Israel has two basic strategic vulnerabilities.

The first is Israel’s geographic minuteness, which attracts invaders. The second vulnerability is Israel’s political weakness both at home and abroad, which make it impossible to fight long wars.

Attentive to these vulnerabilities, David Ben- Gurion asserted that Israel’s military doctrine is the twofold goal to fight wars on our enemies’ territory and to end them as swiftly and as decisively as possible. This doctrine remains the only realistic option today, even if Stuxnet is in our arsenal.

It is important to point this plain truth out today as the excitement builds about Stuxnet, because Israel’s leaders have a history of mistaking tactical innovation and advantage with strategic transformation. It was our leaders’ failure to properly recognize what happened in 1967 for the momentary tactical advantage it was that led us to near disaster in 1973.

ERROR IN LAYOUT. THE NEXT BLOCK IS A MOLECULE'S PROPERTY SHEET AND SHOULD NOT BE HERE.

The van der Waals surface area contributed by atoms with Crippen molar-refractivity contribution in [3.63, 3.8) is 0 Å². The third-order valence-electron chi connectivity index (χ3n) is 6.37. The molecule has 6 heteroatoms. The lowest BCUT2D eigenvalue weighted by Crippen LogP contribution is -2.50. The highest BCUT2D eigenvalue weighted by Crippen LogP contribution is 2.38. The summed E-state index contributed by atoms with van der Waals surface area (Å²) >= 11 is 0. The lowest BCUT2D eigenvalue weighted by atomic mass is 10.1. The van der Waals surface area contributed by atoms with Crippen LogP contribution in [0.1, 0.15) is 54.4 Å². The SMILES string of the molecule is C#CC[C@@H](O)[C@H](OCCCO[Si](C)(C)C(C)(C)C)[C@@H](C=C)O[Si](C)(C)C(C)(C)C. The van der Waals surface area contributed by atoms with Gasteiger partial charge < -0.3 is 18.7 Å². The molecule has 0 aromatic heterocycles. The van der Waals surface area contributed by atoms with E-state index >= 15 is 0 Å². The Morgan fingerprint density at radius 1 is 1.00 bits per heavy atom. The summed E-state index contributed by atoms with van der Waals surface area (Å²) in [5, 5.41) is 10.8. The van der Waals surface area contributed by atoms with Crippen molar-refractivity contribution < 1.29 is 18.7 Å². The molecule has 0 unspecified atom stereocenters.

Since 1993, our leaders have consistently mistaken their adoption of the West’s land-forpeace paradigm as a strategic response to Israel’s political vulnerability. The fact that the international assault on Israel’s right to exist has only escalated since Israel embraced the landfor- peace paradigm is proof that our leaders were wrong. Adopting the political narrative of our enemies did not increase Israel’s political fortunes in Europe, the US or the UN.


So, too, our leaders have mistaken Israel’s air superiority for a strategic answer to its geographical vulnerability. The missile campaigns the Palestinians and Lebanese have waged against the home front in the aftermath of Israel’s withdrawals from Gaza and south Lebanon show clearly that air supremacy does not make up for geographic vulnerability. It certainly does not support a view that strategic depth is less important than it once was.

We may never know if Stuxnet was successful or if Stuxnet is Israeli. But what we do know is that we cannot afford to learn the wrong lessons from its achievements.

www.carolineglick.com